Unified communications specialist Twilio victim of phishing, customers are affected

Twilio, a company specializing in the integration of communication functionalities for companies, reported a cybersecurity incident on August 7, 2022. This follows a phishing attack carried out on its employees.

125 customers affected

The San Francisco-based company develops software bricks to facilitate the integration of business communication features into any application. The goal is to offer a tool from which its customers can manage and personalize communications with customers, whether via WhatsApp, SMS, video, etc. It also offers email marketing services. Twilio claims more than 150,000 corporate customers including Facebook, Uber and Deliveroo. But also Deezer, Galeries La Fayette Champs Elysées, Arkea and Evaneos in France.

Twilio has identified approximately 125 customers whose data was accessed by malicious actors for a limited period. All have been informed of the problem. However, Twilio adds to continue his investigation. If other affected customers are identified they will be notified immediately. “There is no evidence that customer passwords, authentication tokens or API keys were accessed without authorization”adds the company.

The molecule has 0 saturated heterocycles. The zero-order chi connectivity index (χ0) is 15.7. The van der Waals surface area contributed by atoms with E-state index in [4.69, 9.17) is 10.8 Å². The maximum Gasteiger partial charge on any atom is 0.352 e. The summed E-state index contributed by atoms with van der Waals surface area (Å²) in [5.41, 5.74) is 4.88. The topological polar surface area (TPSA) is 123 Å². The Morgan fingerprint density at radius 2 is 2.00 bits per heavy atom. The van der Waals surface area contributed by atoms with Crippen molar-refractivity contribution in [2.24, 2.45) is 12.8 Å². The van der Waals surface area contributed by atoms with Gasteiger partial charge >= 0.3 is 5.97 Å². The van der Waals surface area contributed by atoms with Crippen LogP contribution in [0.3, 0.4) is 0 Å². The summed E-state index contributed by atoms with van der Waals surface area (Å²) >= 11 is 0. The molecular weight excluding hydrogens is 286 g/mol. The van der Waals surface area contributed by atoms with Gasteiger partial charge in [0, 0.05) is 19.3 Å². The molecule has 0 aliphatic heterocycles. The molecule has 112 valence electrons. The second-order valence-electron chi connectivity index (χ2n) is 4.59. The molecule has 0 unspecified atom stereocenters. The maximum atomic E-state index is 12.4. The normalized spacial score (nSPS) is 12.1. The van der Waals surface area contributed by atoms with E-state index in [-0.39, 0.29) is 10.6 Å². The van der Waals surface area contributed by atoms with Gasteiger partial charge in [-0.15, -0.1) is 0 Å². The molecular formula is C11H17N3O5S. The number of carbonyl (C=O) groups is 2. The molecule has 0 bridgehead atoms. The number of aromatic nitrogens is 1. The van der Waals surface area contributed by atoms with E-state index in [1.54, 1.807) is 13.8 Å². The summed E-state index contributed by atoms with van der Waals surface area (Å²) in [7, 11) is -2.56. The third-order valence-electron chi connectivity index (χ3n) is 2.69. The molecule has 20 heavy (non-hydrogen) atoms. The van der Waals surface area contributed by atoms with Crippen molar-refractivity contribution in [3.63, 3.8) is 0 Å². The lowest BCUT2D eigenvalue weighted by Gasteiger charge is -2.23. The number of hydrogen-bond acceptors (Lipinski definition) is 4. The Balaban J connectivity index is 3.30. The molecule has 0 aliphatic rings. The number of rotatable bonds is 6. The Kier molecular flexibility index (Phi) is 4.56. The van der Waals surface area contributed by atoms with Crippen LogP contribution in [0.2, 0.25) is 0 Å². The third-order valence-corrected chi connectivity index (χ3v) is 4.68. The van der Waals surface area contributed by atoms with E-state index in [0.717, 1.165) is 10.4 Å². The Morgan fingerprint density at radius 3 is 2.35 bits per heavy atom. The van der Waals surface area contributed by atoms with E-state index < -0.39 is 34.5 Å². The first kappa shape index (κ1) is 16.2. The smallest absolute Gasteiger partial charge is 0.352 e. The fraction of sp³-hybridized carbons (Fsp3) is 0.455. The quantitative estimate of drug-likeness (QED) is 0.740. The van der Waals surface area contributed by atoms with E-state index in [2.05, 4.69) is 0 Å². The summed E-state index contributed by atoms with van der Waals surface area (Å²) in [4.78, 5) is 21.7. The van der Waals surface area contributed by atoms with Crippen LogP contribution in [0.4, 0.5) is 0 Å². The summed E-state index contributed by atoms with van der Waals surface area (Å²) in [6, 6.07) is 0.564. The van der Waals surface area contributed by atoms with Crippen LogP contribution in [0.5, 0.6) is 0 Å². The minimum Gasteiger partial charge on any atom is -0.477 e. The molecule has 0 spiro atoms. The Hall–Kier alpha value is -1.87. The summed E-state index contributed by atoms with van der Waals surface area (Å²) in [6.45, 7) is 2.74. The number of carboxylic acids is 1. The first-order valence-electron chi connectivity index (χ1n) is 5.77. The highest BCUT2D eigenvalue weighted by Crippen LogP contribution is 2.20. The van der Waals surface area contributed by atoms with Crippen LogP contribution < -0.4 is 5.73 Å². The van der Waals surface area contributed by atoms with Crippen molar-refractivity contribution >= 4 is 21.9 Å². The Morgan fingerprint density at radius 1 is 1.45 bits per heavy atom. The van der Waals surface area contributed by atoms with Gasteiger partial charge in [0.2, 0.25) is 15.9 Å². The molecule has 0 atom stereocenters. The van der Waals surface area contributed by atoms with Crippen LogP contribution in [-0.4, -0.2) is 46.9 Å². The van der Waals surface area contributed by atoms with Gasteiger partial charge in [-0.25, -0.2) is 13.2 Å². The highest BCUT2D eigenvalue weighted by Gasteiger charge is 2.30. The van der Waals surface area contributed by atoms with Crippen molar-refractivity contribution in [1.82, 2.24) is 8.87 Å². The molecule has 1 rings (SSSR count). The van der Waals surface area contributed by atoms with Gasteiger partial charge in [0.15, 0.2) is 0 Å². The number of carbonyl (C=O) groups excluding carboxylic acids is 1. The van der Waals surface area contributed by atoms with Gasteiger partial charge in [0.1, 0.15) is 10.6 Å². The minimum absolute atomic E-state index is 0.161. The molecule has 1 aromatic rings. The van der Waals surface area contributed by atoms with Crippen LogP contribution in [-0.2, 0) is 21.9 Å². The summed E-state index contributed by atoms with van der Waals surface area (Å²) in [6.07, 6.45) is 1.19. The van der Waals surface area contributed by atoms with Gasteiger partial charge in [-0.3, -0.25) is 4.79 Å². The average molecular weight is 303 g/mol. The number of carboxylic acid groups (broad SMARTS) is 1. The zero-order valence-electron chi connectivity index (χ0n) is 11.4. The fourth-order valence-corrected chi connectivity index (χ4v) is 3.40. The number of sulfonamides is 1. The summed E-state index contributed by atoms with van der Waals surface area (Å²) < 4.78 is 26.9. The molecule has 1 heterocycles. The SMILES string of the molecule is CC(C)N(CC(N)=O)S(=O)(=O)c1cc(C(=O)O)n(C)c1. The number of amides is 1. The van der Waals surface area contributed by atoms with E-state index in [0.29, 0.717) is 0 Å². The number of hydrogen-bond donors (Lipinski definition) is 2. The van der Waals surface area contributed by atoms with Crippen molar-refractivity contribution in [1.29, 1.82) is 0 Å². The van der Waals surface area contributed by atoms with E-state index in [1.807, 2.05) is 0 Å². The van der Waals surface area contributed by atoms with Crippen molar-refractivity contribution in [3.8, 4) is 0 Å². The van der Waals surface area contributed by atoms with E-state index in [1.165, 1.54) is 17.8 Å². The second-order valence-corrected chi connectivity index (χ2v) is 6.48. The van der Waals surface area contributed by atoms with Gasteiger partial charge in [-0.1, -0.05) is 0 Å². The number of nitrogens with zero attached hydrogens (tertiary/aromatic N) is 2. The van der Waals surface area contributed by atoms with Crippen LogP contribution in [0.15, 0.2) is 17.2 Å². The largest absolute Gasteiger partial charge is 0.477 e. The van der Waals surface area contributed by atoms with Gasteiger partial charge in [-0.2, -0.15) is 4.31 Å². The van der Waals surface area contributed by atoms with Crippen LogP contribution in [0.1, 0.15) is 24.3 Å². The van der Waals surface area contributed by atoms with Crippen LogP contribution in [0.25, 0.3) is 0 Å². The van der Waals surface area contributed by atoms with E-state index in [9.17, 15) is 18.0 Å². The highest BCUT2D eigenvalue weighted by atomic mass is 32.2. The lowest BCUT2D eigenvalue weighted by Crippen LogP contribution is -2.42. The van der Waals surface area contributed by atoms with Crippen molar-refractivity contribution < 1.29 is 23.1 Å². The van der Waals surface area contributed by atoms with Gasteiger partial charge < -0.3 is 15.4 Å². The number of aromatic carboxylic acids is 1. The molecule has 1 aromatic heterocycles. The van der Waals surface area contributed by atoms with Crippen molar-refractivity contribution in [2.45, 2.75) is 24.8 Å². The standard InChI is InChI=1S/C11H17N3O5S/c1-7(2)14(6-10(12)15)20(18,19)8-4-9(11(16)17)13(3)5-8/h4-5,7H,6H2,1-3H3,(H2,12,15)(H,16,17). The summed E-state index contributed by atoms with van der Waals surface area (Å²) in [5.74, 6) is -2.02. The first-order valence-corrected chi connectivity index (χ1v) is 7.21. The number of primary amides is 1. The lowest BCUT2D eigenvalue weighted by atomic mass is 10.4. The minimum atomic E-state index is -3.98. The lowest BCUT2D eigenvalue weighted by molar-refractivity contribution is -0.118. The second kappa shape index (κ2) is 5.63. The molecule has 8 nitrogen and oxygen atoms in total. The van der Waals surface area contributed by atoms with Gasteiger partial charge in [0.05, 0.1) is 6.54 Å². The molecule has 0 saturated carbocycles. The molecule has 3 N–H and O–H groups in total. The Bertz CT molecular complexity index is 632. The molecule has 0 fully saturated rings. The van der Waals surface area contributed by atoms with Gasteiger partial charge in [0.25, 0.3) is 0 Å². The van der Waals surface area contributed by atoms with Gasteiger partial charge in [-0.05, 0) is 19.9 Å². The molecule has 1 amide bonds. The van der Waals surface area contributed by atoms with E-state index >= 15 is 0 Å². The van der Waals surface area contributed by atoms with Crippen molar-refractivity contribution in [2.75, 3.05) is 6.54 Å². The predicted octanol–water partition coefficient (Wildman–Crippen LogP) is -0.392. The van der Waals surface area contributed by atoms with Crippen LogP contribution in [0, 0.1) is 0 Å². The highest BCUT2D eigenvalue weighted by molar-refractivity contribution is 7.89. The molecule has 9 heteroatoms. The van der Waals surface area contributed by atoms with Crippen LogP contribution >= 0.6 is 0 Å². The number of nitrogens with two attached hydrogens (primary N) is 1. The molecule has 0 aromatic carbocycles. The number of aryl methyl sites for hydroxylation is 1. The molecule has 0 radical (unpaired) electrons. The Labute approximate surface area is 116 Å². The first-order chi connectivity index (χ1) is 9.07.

While Twilio doesn’t specify what data the hackers accessed, its privacy policy says the information collected includes addresses, payment details, IP addresses and, in some cases, proof of identity, TechCrunch details.

A phishing attack

Twilio explains that it detected unauthorized access to information related to “a limited number of customer accounts” August 4. This was made possible by a massive phishing attack that resulted in some employees handing over their credentials to the bad guys. Some employees or former employees have reported receiving text messages claiming to be from the IT department suggesting that the password has expired or that their schedule has changed and urging them to connect to a URL managed by the attackers. From this link they could retrieve the login credentials. The attackers seemed to have the ability to match people’s names with their phone numbers.

The hackers then used this information to access Twilio’s internal systems and customer data. Twilio says it is working with US carriers to shut down malicious numbers, and with hosts to shut down web pages. Importantly, access to compromised employee accounts was quickly revoked once the threat was detected.

Twilio adds that he has not identified where the threat comes from. However, the same attacker appears to have created other phishing pages impersonating other companies, reports TechCrunch. But the effects of these attacks are not yet known.